West Palm Beach Probation Violations Lawyer
Just because you are convicted of, or plead guilty to, a crime, that does not necessarily mean you will go to jail. To the contrary, most criminal convictions are resolved by placing the defendant on some form of probation. Indeed, after a defendant is sentenced to prison, they are still typically required to serve a term of probation after their release.
Probation is not the same thing as freedom. There are a number of rules that a person is required to strictly follow. Even a small, technical violation can lead a court to revoke or modify the terms of probation. So if you have received such a violation and need advice on what to do from a qualified West Palm Beach probation violations lawyer, the Law Office of Scott N. Richardson, P.A. is here to help.
What Happens When Someone Violates Their Florida Probation?
There are actually several different types of probation in Florida. The standard form of probation involves reporting to a probation officer on a regular basis. But there is also “administrative probation,” which is somewhat more lenient and does not require any regular reporting. Florida also has special forms of probation for drug offenders and sex offenders. There is also a form of house arrest known as “community control.”
Regardless of the type of probation involved, it is up to the sentencing court to decide the specific terms and conditions that a defendant must follow. Some of these conditions are easy enough to understand. For example, a person on probation cannot violate any additional laws. They must report to their probation officer when required, and even allow their probation officer to visit them in their homes. Many people on probation are required to stay within a designated area, meaning they cannot travel out of state without court permission. If the probationer’s crime involved a victim, the probationer can be required to pay restitution as a condition of probation.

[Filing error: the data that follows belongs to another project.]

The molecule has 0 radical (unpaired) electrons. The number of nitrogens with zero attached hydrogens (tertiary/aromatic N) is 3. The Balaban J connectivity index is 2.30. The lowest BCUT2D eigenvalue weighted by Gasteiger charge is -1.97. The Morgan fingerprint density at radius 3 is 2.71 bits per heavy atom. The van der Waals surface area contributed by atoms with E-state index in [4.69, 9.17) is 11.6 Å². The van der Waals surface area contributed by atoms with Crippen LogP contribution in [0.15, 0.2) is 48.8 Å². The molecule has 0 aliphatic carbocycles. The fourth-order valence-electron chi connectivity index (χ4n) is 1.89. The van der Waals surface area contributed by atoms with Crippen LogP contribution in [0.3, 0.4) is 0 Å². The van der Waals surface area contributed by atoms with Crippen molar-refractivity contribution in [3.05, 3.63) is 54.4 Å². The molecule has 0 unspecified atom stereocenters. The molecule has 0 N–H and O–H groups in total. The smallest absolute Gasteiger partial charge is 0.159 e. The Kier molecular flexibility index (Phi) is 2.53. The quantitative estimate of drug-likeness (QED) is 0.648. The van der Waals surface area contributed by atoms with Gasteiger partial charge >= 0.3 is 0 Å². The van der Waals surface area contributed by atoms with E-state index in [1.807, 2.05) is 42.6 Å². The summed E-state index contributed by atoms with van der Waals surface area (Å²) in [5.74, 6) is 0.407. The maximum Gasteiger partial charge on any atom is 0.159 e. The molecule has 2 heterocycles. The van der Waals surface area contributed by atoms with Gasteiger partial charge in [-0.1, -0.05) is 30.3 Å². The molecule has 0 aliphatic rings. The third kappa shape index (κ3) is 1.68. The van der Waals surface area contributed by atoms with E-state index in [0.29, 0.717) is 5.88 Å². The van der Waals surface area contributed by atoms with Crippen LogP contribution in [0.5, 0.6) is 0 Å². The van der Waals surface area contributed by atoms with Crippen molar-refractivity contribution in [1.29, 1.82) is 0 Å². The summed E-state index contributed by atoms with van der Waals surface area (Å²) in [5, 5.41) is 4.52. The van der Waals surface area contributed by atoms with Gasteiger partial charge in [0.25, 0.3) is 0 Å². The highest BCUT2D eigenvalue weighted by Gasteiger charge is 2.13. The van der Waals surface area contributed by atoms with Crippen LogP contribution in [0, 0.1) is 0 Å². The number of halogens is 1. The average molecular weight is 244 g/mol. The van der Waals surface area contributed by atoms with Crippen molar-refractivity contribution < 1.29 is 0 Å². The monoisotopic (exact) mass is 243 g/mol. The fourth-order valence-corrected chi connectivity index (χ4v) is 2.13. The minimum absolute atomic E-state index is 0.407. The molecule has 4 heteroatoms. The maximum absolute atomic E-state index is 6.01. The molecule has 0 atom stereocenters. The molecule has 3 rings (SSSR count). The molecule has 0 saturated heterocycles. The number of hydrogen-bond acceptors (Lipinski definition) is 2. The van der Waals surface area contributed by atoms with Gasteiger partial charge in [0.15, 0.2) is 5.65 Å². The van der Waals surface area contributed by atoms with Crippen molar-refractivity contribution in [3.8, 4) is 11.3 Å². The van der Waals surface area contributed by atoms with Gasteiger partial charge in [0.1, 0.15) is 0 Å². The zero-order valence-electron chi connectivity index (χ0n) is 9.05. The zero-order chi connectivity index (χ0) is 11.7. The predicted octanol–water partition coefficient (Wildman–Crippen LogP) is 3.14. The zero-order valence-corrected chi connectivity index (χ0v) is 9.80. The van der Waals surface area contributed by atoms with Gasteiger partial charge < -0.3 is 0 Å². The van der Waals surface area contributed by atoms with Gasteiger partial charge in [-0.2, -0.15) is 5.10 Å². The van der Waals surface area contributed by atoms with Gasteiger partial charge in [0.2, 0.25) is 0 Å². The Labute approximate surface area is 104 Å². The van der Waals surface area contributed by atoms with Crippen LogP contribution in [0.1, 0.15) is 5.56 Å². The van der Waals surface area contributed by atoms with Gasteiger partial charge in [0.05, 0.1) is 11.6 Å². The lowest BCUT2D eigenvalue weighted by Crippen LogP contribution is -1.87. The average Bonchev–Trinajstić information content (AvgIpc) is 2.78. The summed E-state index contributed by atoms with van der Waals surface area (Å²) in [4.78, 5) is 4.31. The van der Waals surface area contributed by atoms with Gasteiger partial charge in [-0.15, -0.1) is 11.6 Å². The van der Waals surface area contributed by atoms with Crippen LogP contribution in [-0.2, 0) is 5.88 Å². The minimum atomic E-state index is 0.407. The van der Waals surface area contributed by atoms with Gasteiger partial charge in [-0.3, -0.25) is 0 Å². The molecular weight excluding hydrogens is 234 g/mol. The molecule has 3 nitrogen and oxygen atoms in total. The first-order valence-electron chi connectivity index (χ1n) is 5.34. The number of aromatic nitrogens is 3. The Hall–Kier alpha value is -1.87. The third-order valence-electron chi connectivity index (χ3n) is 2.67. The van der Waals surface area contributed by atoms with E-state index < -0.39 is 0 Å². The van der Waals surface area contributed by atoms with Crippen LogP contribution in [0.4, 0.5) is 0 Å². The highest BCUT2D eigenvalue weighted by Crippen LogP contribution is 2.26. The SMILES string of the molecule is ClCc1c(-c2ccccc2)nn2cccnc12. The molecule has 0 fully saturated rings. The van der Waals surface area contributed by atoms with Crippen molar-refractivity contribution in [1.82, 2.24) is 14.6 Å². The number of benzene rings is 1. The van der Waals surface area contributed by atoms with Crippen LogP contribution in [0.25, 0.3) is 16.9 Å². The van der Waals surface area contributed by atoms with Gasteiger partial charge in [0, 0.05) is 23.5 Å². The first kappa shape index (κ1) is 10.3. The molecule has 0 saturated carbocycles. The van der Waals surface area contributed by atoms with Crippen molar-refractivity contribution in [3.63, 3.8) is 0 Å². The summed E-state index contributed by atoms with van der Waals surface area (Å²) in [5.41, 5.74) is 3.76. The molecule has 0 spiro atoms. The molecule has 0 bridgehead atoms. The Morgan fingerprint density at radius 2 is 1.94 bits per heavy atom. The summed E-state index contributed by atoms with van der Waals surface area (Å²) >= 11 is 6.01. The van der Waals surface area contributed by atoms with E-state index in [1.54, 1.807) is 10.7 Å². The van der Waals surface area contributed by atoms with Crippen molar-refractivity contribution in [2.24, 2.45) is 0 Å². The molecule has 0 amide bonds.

If you are on probation and your probation officer (or another law enforcement officer) believes that you have violated any of the conditions imposed by the court, you can be immediately arrested without a warrant and brought before the court. The judge can then decide to modify, revoke, or reinstate your probation. In some cases you may be subject to a stricter form of probation, such as community control, or sent to jail to serve your original sentence.
Contact the Law Office of Scott N. Richardson Today
Many people violate their probation without even realizing it. But even an honest mistake can lead to problems with your probation officer or the court. So it is in your best interest to work with a skilled West Palm Beach probation violations lawyer who can walk you through the process and provide you with independent representation before the court. If you have additional questions or concerns and need to speak with an attorney right now, contact the Law Office of Scott N. Richardson, P.A.